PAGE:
Spatial transcriptomics technology has substantially advanced our capability to detect RNA spatial distribution. However, the current approaches have their own unique limitations:
Image-based spatial transcriptomics assays that rely on in-situ hybridization and fluorescence microscopy, such as seqFISH, osmFISH, and MERFISH, enjoy high resolution and accuracy in the detection of spatial gene expression, but are limited in the number of detected RNA transcripts.
Next-generation sequencing based spatial transcriptomics approaches, such as 10x Visium, can capture RNA transcripts at the whole transcriptome scale, but are limited by their spatial resolution.
To overcome the limitations, multiple bioinformatics tools have been developed to integrate spatial transcriptomics data with single cell gene expression data. In the paper Benchmarking spatial and single-cell transcriptomics integration methods for transcript distribution prediction and cell type deconvolution by Li et al., the authors compared 16 integration methods using 45 paired datasets (paired spatial transcriptomics and scRNA-seq data), and 32 simulated datasets. Based on their tested datasets, they categorized performance of the integration methods in the following four areas:
Prediction of spatial distribution of RNA transcripts.
Handling matrix sparsity when predicting RNA spatial distribution.
Spot cell type composition deconvolution .
Computational resource consumption.
|Methods||RNA Spatial Distribution||Matrix Sparsity Handling||Cell Type Deconvolution||Computational Resource|
Note: YES indicates that the given method was tested in the specified area
|Prediction of spatial distribution of RNA transcripts||Tangram, gimVI, and SpaGE (Figure 1A)|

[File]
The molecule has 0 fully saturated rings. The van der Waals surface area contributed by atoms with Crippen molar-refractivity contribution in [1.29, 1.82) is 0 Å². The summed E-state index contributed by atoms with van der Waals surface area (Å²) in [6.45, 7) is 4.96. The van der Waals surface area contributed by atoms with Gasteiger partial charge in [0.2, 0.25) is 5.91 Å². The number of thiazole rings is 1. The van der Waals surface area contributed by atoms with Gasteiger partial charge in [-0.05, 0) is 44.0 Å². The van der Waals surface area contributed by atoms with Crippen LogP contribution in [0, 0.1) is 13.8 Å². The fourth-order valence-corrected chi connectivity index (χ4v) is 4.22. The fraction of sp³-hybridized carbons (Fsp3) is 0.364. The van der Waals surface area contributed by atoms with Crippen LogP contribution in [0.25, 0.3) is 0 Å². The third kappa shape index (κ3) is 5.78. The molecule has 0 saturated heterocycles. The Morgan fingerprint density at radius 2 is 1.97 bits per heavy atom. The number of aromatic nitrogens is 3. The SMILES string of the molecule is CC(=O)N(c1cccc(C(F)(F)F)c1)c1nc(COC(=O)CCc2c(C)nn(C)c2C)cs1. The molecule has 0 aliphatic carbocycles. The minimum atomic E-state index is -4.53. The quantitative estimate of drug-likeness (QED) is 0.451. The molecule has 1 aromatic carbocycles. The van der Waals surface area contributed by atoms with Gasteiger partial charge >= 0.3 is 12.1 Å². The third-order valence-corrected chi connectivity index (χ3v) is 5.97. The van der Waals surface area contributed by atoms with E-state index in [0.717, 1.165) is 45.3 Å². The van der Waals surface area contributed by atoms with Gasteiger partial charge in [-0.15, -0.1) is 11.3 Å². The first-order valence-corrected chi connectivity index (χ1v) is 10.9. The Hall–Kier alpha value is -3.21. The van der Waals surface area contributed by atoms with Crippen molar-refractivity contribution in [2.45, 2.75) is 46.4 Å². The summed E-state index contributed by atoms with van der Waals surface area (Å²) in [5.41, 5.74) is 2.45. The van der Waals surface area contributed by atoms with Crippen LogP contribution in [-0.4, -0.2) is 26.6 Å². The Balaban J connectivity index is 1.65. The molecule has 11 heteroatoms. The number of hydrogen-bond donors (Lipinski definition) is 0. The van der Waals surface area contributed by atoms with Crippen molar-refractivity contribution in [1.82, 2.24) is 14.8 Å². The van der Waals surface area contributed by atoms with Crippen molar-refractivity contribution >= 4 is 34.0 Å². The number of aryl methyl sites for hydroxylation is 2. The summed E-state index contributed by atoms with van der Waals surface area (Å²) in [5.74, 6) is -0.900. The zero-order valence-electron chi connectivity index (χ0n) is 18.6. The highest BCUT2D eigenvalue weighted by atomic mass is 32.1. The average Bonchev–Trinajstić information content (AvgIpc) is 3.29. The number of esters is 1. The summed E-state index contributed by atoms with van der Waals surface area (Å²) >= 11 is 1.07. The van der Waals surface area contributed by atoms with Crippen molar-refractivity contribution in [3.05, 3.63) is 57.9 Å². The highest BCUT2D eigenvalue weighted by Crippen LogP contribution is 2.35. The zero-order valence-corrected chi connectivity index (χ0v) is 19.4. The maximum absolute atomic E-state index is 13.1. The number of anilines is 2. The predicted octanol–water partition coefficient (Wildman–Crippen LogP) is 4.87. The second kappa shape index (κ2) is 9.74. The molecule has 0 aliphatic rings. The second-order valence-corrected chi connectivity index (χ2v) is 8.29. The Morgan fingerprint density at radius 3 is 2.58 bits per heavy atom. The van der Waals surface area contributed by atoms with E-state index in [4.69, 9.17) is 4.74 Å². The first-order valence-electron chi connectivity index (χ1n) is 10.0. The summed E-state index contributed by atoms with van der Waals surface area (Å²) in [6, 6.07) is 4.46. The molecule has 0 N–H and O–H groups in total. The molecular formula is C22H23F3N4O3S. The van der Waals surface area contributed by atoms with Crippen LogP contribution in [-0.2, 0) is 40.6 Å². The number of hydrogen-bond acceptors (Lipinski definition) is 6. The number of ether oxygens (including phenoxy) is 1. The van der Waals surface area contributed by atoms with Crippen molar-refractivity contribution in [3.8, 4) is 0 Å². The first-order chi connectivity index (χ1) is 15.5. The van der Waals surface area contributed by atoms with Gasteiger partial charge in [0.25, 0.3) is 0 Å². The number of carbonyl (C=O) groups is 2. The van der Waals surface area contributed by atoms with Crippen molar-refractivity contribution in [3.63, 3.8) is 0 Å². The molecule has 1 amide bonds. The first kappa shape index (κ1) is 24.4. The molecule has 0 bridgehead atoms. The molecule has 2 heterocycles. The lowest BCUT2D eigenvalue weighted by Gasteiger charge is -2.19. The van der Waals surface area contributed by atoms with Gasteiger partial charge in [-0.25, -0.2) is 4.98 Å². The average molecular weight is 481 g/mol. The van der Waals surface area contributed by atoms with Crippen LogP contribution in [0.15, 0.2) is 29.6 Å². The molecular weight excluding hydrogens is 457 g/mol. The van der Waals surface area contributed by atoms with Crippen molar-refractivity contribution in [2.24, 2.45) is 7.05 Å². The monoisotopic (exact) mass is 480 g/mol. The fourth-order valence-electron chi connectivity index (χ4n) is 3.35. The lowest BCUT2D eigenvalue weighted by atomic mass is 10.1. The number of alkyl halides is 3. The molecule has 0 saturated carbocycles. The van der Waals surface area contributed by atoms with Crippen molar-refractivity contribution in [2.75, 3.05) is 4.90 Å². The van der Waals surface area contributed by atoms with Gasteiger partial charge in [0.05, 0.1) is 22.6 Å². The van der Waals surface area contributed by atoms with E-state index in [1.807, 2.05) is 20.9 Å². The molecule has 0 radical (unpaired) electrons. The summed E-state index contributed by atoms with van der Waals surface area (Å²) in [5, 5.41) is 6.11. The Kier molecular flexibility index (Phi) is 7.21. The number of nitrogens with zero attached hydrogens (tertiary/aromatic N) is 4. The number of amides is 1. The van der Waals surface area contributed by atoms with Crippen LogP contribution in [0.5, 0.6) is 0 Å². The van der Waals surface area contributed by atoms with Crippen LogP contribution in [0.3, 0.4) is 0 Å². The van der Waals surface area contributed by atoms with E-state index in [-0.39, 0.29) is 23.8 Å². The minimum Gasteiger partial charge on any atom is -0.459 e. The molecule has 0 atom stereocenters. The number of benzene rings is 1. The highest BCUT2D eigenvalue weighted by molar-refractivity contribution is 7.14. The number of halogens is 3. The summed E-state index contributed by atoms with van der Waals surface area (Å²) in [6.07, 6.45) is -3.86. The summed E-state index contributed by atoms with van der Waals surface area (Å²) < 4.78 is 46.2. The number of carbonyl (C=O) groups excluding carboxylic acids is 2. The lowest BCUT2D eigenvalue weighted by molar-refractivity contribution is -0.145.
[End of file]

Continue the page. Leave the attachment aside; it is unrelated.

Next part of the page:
|Handling matrix sparsity when predicting RNA spatial distribution||Tangram, gimVI, and SpaGE (Figure 1B)|
|Deconvolution of cell type compositions in spots||Cell2location, SpatialDWLS, and RCTD (Figure 1C)|
|Computational resource consumption||Seurat (prediction of spatial distribution of RNA transcripts, Figure 1D), Seurat and Tangram (deconvolution of cell type compositions, Figure 1E)|
Figure 1. Comparisons of integration tools. A. Boxplots of accuracy score of the eight integration methods for all 45 paired datasets to predict spatial distribution of RNA transcripts (adopted from Fig 2e in Li et al. 2022). B. Robustness score (RS) values of the eight integration methods when processing the sparse expression matrices of the down-sampled datasets to predict RNA spatial distribution (adopted from Fig 3c in Li et al. 2022). C. Boxplots of accuracy score of the ten integration methods for 32 simulated datasets to deconvolute cell types in spot. SpaOTsc and novoSpaRc are excluded, as they require spatial location information for each spot, which is not available in the simulated datasets (adopted from Fig 4e in Li et al. 2022). D. The impact of the number of cells in scRNA-seq data, the number of spots in spatial data, and the number of genes used for training on computational resources consumed by the integration methods that can predict the spatial distribution of undetected transcripts (adopted from Extended Data Fig. 9a-c in Li et al. 2022). E. The impacts of the number of cells in scRNA-seq data, the number of spots in spatial data, and the number of the cell types on computational resources consumed by the integration methods that can deconvolute cell types of histological spots (adopted from Extended Data Fig. 9e-g in Li et al. 2022).
The field of spatial transcriptomics is continually evolving and users should carefully consider their chosen methods. It is good user practice to test multiple methods on their own data, and find consensus in the results before drawing conclusions. To learn more about methods for integrating spatial and single-cell transcriptomics data, please see this introduction: Integrating Single-cell and Visium Spatial Gene Expression Data.